Marketing · B2b marketing

What would you do if you were the CMO of a B2B SaaS start-up?

Lisa Falcone Rock Star Marketer available for company poised for growth

February 8th, 2015

As the CMO of a B2B SaaS early-stage start-up, you have 250 customers, and you're given a 250K budget to be utilized across a few different marketing activities  You have 2 people on your team who produce your content in the form of e-books, landing pages, emails, white-papers, product pages, etc. (content is covered.)

Your challenge is to allocate your 250K marketing budget across marketing channels to maximize qualified traffic to your website (top of funnel growth.)  How would you think about allocating this marketing budget?  what channels/activities would you choose, and how much would you allocate to each -- and why?  Again, the focus is to increase top-of-funnel / qualified traffic to your website.

Paid search
Guerilla Marketing
Events / trade shows
(anything else you would add)

As a marketer or as founder, what has been the most effective marketing mix / allocation for you in the past?
Am I missing out on any other critical channels?  (eg: affiliate marketing, etc.)  I would appreciate general marketing advice for a B2B SaaS start-up as well, and any recommended books or articles are highly appreciated.  Thank you in advance!

Vijay MD Founder Chefalytics, Co-owner Bite Catering Couture, Independent consultant (ex-McKinsey)

February 8th, 2015

This is a question without a good answer.  Completely dependent on company strategy for the next viable customers to acquire (with next level down driven by customer behavior) OR focus on growth within existing accounts.

I think you're asking the wrong question...the marketing budget wouldn't be set at $250K with the goal of driving traffic to the website in an early stage company...the goal would start with customer acquisition based on target profile and work backward from there

Charles Kraus Senior Product Marketing Manager at Limelight Networks

February 9th, 2015

Lisa - I'm going to start with the content discussion. One of the most common missing pieces of collateral I notice is something that clearly differentiates a company's offerings vs. their competition. I'm not talking about feature comparisons. I'm referring to maniacally focused customer business benefit differentiation - the stuff a customer C-level exec needs to hear. Having real customer use cases that support this is critical. Maybe you already have these? Just on the general category of collateral - what I'm finding is customers will only spend time with easily consumable (snack-able) content - nobody will read 20+ page white papers! Lots of 1 and 2 page solution overviews, short videos (3 minutes or less) work well. A particularly effective type of video I have created is animated videos - they educate on a technical topic and entertain at the same time. Here is an example: Plus - posting is free! As for marketing channels,you didn't mention YouTube or social media in your problem description. Corporate Blogging sites, Facebook and Twitter accounts with frequently updated content, as well as constant refreshed content on your Web site is mandatory to keep people coming to the sites. An effective technique I found is to write blogs and Tweets as a multi-part series of episodes. Every week the next episode is posted. I set up 6 week story lines and story board them. Keeps readers coming back. As for a good book recommendation: Kirby Wadsworth's "Recommend This! Delivering Digital Experiences People Will Want to Share" Charlie Kraus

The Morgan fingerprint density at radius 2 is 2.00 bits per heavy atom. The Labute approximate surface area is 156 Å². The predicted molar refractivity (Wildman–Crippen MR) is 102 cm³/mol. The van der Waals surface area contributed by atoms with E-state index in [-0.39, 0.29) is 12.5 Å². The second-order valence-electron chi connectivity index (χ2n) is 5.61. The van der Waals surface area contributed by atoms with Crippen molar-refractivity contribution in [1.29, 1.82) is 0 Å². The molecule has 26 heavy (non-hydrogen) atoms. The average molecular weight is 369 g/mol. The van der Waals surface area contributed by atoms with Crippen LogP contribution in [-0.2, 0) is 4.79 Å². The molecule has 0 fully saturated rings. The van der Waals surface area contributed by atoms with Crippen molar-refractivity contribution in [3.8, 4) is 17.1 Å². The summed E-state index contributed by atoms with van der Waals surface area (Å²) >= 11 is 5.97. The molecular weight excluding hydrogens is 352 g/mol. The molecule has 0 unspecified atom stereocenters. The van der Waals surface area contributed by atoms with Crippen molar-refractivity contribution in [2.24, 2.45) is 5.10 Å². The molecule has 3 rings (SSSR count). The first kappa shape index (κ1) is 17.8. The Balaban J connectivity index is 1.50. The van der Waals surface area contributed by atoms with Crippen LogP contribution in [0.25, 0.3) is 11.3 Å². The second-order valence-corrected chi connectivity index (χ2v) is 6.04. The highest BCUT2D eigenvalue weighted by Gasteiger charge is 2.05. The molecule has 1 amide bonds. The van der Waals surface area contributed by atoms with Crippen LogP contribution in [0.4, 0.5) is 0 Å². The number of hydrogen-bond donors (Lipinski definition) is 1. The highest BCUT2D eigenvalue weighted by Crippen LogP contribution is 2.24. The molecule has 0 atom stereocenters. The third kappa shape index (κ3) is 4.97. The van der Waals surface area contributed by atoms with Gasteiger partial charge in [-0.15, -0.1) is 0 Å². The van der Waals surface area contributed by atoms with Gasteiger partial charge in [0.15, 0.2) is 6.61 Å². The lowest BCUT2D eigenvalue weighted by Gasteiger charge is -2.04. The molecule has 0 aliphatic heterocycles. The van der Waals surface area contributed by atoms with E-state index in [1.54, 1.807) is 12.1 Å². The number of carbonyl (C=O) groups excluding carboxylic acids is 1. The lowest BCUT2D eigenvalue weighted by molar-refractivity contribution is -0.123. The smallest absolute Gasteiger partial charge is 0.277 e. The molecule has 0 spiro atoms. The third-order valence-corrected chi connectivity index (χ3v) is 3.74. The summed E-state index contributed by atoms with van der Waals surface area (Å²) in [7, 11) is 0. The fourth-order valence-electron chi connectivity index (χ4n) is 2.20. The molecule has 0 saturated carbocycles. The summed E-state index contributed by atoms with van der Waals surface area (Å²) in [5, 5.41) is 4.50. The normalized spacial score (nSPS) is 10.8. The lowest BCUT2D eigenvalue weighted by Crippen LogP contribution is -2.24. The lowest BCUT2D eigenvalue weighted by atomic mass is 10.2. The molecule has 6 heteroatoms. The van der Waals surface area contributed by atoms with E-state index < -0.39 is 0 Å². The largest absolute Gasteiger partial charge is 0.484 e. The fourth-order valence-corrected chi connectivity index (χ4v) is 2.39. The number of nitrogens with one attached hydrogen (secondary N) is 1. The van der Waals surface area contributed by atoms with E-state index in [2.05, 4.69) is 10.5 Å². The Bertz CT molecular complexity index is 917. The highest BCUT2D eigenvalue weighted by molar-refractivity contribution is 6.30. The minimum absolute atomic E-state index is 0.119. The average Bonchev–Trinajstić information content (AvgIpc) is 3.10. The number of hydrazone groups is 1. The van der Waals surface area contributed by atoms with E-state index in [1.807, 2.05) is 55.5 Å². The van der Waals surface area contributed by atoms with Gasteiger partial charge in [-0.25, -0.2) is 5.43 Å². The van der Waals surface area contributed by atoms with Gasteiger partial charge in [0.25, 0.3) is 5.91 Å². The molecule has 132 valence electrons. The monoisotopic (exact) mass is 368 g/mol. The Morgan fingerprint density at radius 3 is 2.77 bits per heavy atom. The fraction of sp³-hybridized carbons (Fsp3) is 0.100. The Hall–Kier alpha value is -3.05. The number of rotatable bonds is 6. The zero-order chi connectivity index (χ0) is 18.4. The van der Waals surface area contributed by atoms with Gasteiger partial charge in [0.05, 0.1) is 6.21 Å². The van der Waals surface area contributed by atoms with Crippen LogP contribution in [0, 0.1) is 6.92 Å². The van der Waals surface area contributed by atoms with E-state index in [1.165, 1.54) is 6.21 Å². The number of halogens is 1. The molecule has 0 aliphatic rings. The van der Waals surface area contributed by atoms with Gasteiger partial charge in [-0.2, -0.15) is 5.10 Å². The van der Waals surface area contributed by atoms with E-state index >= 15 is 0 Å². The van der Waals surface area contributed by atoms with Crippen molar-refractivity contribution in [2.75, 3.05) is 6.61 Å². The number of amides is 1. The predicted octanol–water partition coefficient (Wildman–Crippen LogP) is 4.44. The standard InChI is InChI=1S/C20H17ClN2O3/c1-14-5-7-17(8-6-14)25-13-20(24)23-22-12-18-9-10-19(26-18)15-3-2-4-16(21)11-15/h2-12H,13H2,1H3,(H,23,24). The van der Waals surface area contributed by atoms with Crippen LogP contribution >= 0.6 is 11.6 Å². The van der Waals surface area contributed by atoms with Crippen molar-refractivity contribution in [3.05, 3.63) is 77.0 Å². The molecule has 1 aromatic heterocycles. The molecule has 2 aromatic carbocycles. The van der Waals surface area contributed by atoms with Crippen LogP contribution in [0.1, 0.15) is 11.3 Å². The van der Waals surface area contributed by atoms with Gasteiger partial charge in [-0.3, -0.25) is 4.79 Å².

Ram Menon Founder and CEO at Avaamo

February 8th, 2015

I agree with the previous comments- as a former CMO , my advice for early stage startup is achieve PMV and customer acquisition. Your marketing activities need to be targeting at that. Depending on your segment/ prospective buyer/ available channels to prospective buyer- the focus of marketing should be customer acquisition. 

then you need to break this up by channel? are you selling on the phone? or do you have feet on the ground? depending on the mix of sales the customer acquisition channels will change? 

what is you ASP? ( average selling price) who is your buyer? Is this a credit card transaction, all these things play into deciding the channels you use for marketing